It’s obviously an understatement to say that this has been a crazy and scary year! Virtually every part of our lives has been altered, including how we will be observing the High Holidays this year. The idea of observing the holidays virtually via Zoom, Facebook or YouTube and without the sweetness of hugging our loved ones and friends in person at shul is extremely daunting. Yet, here we are in a new and weird reality.
At the same time, however, new and exciting Jewish portals have come into existence at just the right time that will provide some of the spirituality, worship, and rituals that make this season so important and meaningful. Virtually all of the local Twin Cities synagogues will provide access to congregants who will be able to engage in worship in mostly traditional ways either in live Zoom, Facebook Live settings, or via YouTube, or through pre-recorded services.
In a broader sense, a number of exciting Jewish internet portals have come into existence and in response to the pandemic crisis that provides access to a wide variety of Jewish communities, synagogues, and experiences from all over the U.S.
One of these is JewishLIVE.org that was created by the Institute for the Next Jewish Future and Judaism Unbound. JewishLIVE provides links to more than 30 synagogues and communities across the country that will allow the viewer to access High Holidays services in a wide variety of creative settings. These include IKAR in Los Angeles; Romemu, Lab/Shul, and The Central Synagogue in New York City; and Or HaLev in Israel and the U.S., to name a few. There are also organizations like the Institute for Jewish Spirituality, Hadar, and many others that offer interesting and engaging ways to worship during Elul. Moreover, the Orthodox Union, and the Conservative, Reform, Reconstructionist, and Jewish Renewal Movements offer a number of intriguing learning and worship opportunities.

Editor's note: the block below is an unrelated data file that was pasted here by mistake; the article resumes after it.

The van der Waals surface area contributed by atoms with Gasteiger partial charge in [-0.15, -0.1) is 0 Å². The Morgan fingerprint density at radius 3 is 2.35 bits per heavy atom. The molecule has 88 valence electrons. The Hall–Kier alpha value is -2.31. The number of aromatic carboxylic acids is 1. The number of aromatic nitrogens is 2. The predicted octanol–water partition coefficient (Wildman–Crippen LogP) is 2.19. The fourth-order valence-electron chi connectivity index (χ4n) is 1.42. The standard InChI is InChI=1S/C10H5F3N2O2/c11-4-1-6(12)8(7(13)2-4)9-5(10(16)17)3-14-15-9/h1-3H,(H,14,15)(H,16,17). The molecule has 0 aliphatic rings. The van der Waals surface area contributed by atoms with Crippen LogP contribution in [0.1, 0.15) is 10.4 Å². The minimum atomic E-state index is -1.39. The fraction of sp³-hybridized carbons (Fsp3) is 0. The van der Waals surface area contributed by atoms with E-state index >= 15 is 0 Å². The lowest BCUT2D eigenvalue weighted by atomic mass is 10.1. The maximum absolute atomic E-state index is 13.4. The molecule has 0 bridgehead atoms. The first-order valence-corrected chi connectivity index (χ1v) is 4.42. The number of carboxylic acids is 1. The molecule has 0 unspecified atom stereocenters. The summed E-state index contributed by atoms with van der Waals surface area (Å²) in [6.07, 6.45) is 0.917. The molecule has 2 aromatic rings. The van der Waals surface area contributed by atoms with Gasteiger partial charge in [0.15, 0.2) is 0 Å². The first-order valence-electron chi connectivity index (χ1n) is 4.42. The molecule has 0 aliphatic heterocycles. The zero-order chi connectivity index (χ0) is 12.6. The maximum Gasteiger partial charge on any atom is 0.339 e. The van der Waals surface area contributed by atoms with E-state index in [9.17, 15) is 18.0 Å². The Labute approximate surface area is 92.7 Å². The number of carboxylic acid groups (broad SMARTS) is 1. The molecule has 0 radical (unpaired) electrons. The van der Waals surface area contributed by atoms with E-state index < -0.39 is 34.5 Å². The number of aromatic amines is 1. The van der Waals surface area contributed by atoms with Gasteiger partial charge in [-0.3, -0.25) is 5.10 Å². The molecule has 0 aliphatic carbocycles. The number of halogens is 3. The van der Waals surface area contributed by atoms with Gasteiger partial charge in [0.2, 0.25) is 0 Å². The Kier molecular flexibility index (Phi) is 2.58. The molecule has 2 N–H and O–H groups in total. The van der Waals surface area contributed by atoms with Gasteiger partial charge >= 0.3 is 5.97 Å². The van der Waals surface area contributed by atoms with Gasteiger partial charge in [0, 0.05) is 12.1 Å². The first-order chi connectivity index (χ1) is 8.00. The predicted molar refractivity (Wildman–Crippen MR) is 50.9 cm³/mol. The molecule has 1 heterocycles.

On another note, many people, like myself, will become High Holiday Tourists this season and will create our own “basket” or smorgasbord of Jewish worship experiences. Some will check out various rabbis’ sermons or portions of services from a number of synagogues and communities. Some will create their own High Holiday experiences that may or may not involve attending formal worship services at all. One person I know has created his own Jewish playlist; he will observe the holidays by taking a three-hour walk while listening to his inspirational list of Jewish songs. Others will create their own readings and meditations by curating their own High Holiday experiences.
So, my question is, “What will your High Holiday observance look like?” I’m truly eager to hear how you will spend the holidays, whether it be in “traditional” worship services, in a hybrid of Jewish experiences and settings, or in a DIY setting. I look forward to your comments and creativity. L’Shana Tovah for a healthy, happy, and COVID-free year!